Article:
It makes headlines when a torn quadriceps muscle ends a professional athlete’s career. While it is a season-ending injury for the rest of us, too, there is good news: Early medical intervention and expert surgical care can put you back in the game of life sooner than you think.


Because the quadriceps tendon is outside the knee joint, it’s repaired through an open surgical technique, rather than arthroscopically. Usually done an outpatient basis under general anesthesia (a sleep-like condition with no pain), surgical repair of a quadriceps tendon rupture may require a short hospital stay, depending on the patient’s overall health and medical needs.

During open repair of the quadriceps tendon, the surgeon re-attaches the torn tendon to the kneecap to restore normal knee function. Tiny holes drilled into the kneecap are used to suture the tendon to the bone and pull the quadriceps tendon back into normal position.

Most surgeons prescribe a post-surgical regimen of rest, ice, pain-relieving medication and immobilization of the knee. Once initial swelling goes down, usually in about 2 weeks, the patient begins rehabilitation, which may include a weight-bearing cast or brace with walker, physical therapy and at-home strengthening exercises.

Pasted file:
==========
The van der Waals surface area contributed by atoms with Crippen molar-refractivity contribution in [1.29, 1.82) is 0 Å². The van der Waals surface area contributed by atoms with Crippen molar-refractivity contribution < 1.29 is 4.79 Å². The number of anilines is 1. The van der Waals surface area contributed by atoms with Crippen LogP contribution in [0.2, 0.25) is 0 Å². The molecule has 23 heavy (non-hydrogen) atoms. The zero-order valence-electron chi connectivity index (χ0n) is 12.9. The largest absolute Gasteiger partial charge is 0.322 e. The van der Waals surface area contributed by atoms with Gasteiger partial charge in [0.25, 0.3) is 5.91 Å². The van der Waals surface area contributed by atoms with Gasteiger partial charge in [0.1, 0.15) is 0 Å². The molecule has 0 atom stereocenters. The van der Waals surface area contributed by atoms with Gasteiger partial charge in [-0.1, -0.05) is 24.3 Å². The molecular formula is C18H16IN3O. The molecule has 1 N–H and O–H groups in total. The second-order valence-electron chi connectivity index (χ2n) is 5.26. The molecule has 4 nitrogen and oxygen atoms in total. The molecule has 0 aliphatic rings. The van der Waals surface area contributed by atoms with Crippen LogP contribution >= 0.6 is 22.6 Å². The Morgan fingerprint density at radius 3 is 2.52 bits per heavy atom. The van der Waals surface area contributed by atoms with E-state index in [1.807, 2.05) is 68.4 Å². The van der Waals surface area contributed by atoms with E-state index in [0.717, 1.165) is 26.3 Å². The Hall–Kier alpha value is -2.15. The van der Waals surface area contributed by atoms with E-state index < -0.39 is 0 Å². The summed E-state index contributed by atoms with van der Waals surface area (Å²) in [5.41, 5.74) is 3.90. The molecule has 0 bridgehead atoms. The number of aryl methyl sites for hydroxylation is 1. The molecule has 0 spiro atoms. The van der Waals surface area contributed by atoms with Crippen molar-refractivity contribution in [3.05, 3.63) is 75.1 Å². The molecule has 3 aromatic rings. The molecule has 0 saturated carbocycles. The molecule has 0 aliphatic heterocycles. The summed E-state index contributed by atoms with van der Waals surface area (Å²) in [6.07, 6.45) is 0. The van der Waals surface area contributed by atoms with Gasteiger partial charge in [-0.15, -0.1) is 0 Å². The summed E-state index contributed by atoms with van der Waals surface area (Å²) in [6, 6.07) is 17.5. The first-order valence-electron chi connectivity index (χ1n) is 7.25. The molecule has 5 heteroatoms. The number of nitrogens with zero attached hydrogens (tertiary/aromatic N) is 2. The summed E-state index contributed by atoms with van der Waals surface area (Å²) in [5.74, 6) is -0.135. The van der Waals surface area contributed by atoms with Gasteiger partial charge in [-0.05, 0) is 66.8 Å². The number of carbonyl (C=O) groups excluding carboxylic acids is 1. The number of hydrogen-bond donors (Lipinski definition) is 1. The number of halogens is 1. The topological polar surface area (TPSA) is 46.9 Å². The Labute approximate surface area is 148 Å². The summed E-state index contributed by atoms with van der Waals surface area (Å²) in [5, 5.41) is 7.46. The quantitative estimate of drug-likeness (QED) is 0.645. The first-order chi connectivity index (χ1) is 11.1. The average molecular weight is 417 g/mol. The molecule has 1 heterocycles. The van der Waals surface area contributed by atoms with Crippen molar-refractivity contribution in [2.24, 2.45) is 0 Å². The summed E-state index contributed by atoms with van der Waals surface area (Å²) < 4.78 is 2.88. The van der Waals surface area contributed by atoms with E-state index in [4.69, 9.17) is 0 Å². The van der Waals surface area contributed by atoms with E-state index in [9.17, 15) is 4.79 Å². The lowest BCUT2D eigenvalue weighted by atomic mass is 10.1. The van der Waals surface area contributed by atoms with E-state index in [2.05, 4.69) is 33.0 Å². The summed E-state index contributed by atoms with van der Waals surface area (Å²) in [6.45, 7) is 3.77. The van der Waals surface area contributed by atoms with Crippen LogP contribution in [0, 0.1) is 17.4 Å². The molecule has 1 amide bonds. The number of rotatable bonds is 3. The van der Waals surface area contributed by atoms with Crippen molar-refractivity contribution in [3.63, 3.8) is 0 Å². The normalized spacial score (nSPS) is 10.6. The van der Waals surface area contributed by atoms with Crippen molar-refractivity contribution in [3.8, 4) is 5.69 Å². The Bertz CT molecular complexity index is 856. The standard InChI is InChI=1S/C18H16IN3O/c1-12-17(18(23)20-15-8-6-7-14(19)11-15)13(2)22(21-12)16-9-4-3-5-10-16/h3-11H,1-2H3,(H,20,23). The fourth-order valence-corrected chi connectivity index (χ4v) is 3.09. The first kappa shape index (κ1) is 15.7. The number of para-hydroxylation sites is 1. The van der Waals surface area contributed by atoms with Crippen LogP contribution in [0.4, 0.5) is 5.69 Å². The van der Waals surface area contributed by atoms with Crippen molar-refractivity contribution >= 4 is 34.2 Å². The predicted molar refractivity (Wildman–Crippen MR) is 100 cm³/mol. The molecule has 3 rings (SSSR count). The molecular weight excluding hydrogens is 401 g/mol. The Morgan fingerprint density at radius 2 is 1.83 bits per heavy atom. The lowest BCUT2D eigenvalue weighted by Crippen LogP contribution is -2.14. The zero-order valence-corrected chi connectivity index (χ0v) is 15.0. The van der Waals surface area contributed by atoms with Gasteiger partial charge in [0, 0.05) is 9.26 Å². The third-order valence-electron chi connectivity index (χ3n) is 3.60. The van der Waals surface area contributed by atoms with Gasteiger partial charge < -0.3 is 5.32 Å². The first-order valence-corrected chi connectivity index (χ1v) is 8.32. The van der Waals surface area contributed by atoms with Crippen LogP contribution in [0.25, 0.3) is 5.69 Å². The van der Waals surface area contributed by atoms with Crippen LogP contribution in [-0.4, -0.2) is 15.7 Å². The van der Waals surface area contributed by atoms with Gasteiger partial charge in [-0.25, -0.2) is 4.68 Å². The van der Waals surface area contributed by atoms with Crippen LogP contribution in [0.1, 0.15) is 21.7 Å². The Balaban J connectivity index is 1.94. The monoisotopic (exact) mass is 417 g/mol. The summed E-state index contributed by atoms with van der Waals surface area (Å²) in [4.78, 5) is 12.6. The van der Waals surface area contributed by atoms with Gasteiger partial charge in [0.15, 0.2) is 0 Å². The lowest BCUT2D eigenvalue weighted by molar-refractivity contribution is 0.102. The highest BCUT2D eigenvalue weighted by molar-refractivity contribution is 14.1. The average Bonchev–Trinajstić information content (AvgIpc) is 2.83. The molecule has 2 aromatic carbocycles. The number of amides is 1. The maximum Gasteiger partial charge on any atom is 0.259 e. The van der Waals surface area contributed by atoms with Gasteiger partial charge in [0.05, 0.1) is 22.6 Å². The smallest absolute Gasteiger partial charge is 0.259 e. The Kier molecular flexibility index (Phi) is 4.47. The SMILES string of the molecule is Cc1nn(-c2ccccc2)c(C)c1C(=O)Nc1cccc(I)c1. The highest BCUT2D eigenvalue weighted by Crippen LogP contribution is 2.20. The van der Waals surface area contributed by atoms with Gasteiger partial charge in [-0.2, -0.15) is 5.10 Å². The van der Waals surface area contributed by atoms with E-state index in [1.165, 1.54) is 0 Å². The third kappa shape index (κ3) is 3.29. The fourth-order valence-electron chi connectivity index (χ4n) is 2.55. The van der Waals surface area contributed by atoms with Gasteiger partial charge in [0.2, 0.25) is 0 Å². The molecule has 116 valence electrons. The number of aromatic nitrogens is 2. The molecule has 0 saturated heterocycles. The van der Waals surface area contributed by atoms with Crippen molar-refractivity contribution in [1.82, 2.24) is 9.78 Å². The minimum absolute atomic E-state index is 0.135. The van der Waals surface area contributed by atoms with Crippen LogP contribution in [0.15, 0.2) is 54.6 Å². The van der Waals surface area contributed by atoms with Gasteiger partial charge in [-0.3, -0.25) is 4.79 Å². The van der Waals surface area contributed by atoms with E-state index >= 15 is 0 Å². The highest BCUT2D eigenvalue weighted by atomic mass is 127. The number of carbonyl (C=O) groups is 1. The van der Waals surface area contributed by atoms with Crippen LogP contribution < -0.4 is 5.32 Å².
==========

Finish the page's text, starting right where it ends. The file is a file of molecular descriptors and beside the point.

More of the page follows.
Healing takes an average of 4 months, with complete recovery ranging from 6 to 12 months. Most surgeons consider complete recovery as having 85 to 90 percent strength in the injured leg compared to the non-injured leg.


Watch this to learn more about open repair of the quadriceps tendon:


These lists are not inclusive of all conditions and procedures. In order to obtain a complete and accurate diagnosis, a physician should assess your individual situation. Following diagnosis, your physician will discuss appropriate treatment options with you – both surgical and non-surgical. Schedule an appointment with an Orthopedic ONE physician.